Perhaps this option to return or not return to Jesus was also a test of faith. In this case, the healing of the 10 lepers did not depend on them returning to Jesus. All 10 lepers were healed. Nevertheless, we can certainly ponder what was to be gained by the one who returned to Jesus. The one who returned, of course, did not return merely to engage in light conversation with the one who healed him. He praised God with a loud voice. He laid face down on the ground at Jesus’ feet, a profound demonstration of humble adoration. He thanked Jesus for healing him. This was not lost on Jesus. Jesus wondered aloud why the other nine did not think to return and give thanks.

Jesus also made a big deal over the fact that it was a Samaritan, a foreigner as Jesus called him, who thought to return and give thanks. Jews looked down on Samaritans, but who could argue against the fact that it was the Samaritan who expressed gratitude so beautifully? We see this pattern a good bit in the gospels. Jesus stated more than once that his mission priority was to reach out and claim the lost house of Israel. Jesus, however, made a big deal over Gentiles, Samaritans, foreigners, and other outsiders who “got it.” Although there were a lot of gaps in the theology of these foreigners, they grasped important things, like the importance of giving thanks to God. There was a readiness to receive what God was offering through the ministry of Jesus.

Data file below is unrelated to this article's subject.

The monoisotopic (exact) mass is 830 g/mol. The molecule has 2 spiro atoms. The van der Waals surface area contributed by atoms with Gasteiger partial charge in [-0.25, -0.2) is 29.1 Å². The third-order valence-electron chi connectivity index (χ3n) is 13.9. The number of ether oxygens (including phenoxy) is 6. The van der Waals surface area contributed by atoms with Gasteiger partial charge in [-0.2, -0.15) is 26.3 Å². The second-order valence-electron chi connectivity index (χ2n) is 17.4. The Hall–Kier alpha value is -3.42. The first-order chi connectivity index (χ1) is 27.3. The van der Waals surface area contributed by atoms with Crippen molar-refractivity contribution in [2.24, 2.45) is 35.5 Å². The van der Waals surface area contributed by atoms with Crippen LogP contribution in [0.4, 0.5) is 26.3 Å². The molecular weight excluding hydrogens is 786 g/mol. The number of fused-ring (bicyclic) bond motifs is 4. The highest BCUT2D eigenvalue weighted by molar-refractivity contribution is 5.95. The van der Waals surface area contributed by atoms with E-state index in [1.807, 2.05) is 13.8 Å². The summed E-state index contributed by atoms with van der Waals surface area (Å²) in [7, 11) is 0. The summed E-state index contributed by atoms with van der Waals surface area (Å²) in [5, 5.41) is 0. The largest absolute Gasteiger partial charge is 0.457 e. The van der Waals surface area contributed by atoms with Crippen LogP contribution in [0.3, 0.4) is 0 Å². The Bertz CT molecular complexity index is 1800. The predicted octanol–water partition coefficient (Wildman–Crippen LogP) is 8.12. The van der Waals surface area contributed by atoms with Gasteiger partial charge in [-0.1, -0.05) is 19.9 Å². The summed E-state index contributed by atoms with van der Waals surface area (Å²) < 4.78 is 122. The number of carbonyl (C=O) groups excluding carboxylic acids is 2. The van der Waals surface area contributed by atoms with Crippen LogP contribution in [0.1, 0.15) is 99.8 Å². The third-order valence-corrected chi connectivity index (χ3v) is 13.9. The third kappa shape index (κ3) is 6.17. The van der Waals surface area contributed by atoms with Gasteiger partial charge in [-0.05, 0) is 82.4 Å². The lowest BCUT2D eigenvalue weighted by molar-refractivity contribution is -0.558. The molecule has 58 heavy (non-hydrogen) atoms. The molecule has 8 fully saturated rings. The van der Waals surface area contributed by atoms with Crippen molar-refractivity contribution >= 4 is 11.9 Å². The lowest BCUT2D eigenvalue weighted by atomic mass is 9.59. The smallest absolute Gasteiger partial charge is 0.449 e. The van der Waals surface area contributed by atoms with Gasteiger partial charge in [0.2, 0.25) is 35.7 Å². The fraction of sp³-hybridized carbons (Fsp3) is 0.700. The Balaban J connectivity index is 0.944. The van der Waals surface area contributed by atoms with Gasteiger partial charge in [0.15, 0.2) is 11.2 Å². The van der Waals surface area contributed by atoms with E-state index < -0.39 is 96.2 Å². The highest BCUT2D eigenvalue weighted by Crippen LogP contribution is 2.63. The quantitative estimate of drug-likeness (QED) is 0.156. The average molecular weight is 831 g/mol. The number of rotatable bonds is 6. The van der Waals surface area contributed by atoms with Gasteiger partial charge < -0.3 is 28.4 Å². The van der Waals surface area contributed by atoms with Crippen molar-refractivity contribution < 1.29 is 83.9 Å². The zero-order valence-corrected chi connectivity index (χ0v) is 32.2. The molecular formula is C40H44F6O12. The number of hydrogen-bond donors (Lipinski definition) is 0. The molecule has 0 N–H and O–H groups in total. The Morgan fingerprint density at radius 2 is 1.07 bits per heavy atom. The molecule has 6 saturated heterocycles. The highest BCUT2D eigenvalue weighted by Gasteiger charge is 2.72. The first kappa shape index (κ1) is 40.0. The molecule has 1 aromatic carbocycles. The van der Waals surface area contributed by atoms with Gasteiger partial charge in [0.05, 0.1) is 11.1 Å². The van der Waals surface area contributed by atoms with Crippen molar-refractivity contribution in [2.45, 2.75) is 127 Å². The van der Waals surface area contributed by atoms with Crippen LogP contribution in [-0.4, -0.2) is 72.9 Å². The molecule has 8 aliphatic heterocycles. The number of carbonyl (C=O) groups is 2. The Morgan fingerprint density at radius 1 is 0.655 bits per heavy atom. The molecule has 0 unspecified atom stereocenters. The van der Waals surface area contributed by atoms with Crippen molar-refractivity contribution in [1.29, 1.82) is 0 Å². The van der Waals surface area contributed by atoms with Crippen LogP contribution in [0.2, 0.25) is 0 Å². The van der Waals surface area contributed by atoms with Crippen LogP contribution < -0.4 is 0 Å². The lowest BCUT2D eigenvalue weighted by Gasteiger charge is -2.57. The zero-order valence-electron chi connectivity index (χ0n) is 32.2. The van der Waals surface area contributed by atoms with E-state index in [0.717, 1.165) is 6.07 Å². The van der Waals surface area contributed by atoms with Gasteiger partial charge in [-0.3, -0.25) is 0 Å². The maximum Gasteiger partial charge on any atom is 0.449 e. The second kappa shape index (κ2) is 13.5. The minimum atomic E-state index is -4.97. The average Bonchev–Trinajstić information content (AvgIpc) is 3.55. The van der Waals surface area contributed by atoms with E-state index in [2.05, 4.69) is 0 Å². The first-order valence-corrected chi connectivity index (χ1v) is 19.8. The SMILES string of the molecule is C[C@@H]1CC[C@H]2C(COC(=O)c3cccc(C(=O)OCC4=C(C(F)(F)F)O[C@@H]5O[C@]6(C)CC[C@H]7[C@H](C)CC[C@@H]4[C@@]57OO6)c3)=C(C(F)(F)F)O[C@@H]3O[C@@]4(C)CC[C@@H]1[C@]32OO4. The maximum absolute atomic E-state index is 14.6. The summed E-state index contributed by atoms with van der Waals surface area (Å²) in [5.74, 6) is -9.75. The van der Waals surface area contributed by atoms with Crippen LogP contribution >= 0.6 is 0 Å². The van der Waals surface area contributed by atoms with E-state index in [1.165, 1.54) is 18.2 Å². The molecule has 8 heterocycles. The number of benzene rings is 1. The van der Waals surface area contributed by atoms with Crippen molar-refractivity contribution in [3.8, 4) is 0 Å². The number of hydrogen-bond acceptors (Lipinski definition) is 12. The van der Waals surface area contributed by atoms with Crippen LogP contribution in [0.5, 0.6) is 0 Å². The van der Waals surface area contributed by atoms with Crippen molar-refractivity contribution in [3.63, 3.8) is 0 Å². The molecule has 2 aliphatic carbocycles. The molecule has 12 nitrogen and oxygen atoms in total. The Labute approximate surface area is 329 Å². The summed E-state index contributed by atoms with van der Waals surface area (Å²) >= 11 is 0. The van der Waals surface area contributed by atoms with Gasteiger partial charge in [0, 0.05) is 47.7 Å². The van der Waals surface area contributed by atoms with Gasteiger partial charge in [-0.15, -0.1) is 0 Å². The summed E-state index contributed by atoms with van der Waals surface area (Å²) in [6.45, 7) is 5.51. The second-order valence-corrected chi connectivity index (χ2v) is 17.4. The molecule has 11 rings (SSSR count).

Jesus told this outsider that his faith had made him well. The gratitude he showed made his faith response to Jesus more complete, and there also was a sense of completeness that came with his healing. His faith had made him well and whole. It was well, not only with his body; it was well with his soul.